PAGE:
Milky Way Over Abandoned Kilns
What's that below the Milky Way? Historic kilns. Built in the 1870s in rural Nevada, USA to process local wood into charcoal, the kilns were soon abandoned due to a town fire and flooding, but remain in good condition even today. The above panorama is a digital conglomerate of five separate images taken in early June from the same location. Visible above the unusual kilns is a colorful star field, highlighted by the central band of our Milky Way Galaxy appearing along a diagonal toward the lower right. Many famous sites in our Galaxy are visible, including the Pipe Nebula and the Dark River to Antares, seen to the right of the Milky Way. The origin of the green mist on the lower left, however, is currently unexplained.

NGC 2403 in Camelopardalis

Magnificent island universe NGC 2403 stands within the boundaries of the long-necked constellation Camelopardalis. Some 10 million light-years distant and about 50,000 light-years across, the spiral galaxy also seems to have more than its fair share of giant star forming HII regions, marked by the telltale reddish glow of atomic hydrogen gas. In fact, NGC 2403 closely resembles another galaxy with an abundance of star forming regions that lies within our own local galaxy group, M33 the Triangulum Galaxy. Of course, supernova explosions follow close on the heels of the formation of massive, short-lived stars and in 2004 one of the brightest supernovae discovered in recent times was found in NGC 2403. Easy to confuse with a foreground star in our own Milky Way Galaxy, the powerful supernova is seen here as the spiky, bright "star" at the left edge of the field. This stunning cosmic portrait is a composite of space and ground-based image data from the Hubble Legacy Archive and the 8.2 meter Subaru Telescope at the summit of Mauna Kea, Hawaii.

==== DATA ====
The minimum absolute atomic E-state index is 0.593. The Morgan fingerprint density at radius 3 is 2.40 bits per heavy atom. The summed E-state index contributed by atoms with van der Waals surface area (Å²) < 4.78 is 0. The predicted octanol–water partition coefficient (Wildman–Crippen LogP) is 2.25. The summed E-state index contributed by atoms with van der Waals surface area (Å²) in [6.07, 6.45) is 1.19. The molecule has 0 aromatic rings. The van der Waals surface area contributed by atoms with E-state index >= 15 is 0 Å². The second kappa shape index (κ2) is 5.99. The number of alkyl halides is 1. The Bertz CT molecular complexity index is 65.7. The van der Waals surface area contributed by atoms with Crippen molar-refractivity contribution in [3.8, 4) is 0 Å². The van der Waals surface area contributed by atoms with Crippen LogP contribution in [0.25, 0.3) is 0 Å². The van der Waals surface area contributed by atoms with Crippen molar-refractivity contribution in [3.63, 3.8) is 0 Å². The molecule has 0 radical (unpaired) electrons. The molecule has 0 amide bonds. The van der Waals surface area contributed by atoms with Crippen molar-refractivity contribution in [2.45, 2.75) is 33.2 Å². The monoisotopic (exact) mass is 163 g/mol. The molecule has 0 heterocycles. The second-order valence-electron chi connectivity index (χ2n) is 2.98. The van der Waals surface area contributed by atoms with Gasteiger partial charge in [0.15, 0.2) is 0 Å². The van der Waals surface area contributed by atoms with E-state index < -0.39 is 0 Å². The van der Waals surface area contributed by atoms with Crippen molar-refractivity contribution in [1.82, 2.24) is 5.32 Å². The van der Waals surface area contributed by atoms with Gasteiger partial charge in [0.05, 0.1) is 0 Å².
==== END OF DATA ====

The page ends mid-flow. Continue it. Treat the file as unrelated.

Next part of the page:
Noctilucent Clouds Over Edmonton 

Sometimes it's night on the ground but day in the air. As the Earth rotates to eclipse the Sun, sunset rises up from the ground. Therefore, at sunset on the ground, sunlight still shines on clouds above. Under usual circumstances, a pretty sunset might be visible, but unusual noctilucent clouds float so high up they can be seen well after dark. Normally too dim to be seen, they may become visible at sunset during late summer when illuminated by sunlight from below. Noctilucent clouds are the highest clouds known and thought to be part of polar mesospheric clouds. Pictured above earlier this month, a network of noctilucent clouds cast an eerie white glow after dusk, above the the city of Edmonton, in Alberta, Canada. Much about noctilucent clouds has been discovered only over the past few years, while how they form and evolve remains a topic of active research.

Atlantis Farewell from Parkes 

The Parkes 64 meter radio telescope is known for its contribution to human spaceflight, famously supplying television images from the Moon to denizens of planet Earth during Apollo 11. The enormous, steerable, single dish looms in the foreground of this early evening skyscape. Above it, the starry skies of New South Wales, Australia include familiar southerly constellations Vela, Puppis, and Hydra along with a sight that will never be seen again. Still glinting in sunlight and streaking right to left just below the radio telescope's focus cabin, the space shuttle orbiter Atlantis has just undocked with the International Space Station for the final time. The space station itself follows arcing from the lower right corner of the frame, about two minutes behind Atlantis in low Earth orbit. Atlantis made its final landing early this morning (July 21, 5:57am EDT) at NASA's Kennedy Space Center.